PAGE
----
Tow Tractor Inspections
A fully laden tow tractor and trailer can pull some serious tonnage
The efficiency of transport processes with tow tractors and tow tugs is proven in difficult areas. Narrow aisles, small loading areas, steep ramps or uneven surfaces can make smooth operation difficult with alternative methods
Whilst the ability to tow multiple trailers can significantly reduce traffic and improve material flow in busy environments. With more companies using tow tractors and trailers to provide greater throughput, leaner production processes and minimising journey times/distances the need to ensure they remain in good working order is more critical than ever. There are many options available, ranging from smaller pedestrian-controlled tow tractors to large platform tow tugs and even robotic autonomous tow trucks.
Industrial trucks account for a large proportion of accidents in warehouses. Many of these accidents are due to operator error associated with inadequate or lack of training. There are however, other reasons for truck accidents, including unsuitable premises, poor layout and design of truck operating areas and poor truck maintenance. Employers using trucks should therefore adopt safe systems of work (eg for training employees, procedures for traffic and pedestrian movement, and for control and maintenance of trucks). They should not only consider the truck components but also the route the truck is going to be travelling on to ensure it arrives safely to its destination.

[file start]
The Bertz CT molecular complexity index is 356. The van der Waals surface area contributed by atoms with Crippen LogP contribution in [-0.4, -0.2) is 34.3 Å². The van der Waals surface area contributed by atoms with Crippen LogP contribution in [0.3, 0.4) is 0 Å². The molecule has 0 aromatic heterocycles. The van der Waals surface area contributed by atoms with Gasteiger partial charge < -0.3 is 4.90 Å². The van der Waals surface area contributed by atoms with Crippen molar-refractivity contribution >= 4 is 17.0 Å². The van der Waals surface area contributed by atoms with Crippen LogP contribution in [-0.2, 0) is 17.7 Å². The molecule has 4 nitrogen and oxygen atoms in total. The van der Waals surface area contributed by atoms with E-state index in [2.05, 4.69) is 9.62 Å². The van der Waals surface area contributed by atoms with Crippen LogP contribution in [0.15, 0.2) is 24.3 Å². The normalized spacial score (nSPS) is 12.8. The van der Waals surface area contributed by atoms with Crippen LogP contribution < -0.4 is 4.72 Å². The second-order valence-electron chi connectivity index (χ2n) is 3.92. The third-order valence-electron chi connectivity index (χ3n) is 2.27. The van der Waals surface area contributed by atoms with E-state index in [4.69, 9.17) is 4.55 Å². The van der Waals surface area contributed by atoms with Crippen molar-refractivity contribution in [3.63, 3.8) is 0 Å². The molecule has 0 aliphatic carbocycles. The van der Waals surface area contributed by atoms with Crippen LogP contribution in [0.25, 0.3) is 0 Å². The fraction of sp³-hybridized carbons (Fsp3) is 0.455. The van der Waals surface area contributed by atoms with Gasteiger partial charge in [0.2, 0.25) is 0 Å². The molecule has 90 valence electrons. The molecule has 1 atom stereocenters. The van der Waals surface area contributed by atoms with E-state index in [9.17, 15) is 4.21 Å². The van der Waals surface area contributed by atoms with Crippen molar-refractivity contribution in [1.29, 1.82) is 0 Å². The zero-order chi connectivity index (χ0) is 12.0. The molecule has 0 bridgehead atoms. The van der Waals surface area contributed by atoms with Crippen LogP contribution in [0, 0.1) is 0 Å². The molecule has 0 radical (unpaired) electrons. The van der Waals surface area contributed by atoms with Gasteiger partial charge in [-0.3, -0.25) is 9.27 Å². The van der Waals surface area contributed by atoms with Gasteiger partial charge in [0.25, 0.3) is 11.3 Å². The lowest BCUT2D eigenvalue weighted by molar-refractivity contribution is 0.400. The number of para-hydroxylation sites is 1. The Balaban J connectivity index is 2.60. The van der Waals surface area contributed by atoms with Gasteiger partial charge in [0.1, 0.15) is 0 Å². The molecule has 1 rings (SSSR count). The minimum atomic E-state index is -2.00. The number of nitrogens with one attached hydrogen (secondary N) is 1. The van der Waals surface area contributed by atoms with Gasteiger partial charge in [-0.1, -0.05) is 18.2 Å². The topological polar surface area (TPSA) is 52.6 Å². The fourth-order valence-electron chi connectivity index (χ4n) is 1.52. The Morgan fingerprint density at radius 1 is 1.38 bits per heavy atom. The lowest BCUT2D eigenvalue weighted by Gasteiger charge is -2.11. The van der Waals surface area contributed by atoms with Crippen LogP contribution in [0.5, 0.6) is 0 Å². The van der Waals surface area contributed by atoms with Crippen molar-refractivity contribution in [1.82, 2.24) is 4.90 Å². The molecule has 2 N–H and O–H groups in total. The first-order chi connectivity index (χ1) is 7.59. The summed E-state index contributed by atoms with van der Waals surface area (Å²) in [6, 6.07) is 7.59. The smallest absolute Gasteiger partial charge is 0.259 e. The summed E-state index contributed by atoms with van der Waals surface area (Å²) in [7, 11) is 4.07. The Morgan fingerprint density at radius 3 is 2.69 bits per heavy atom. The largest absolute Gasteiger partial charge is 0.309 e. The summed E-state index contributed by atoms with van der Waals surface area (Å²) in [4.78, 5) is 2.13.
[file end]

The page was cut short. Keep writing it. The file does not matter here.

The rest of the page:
Tow tractors require inspection under the Provision and Use of Work Equipment Regulations 1998 (PUWER) and our checklist system can help companies to meet those responsibilities.
Simply attach a tag to the tow tractor in a position for maximum visibility and then use the check book to carry out a pre-use inspection. Remove the top copy of the completed checklist and place inside the tag (a duplicate NCR copy is retained in the book for management/maintenance records). The tag will clearly advise users if a fault has been found and indicate a “Do Not Use” message, or if all checks were satisfactory than users will be advised that the truck is “Good to Go”.
The frequency of inspection will be dependent on findings of a risk assessment with a bare minimum of an annual inspection required. In areas of daily use, in harsh environments or high risk of collisions then the frequency of inspection may be increased to monthly, weekly, or daily checks. The Good to Go Safety check book is totally flexible to meet your needs and includes essential component checks for the truck, trailers, platform, cab and route to ensure it can be used for inspecting a wide range of varying types of trucks.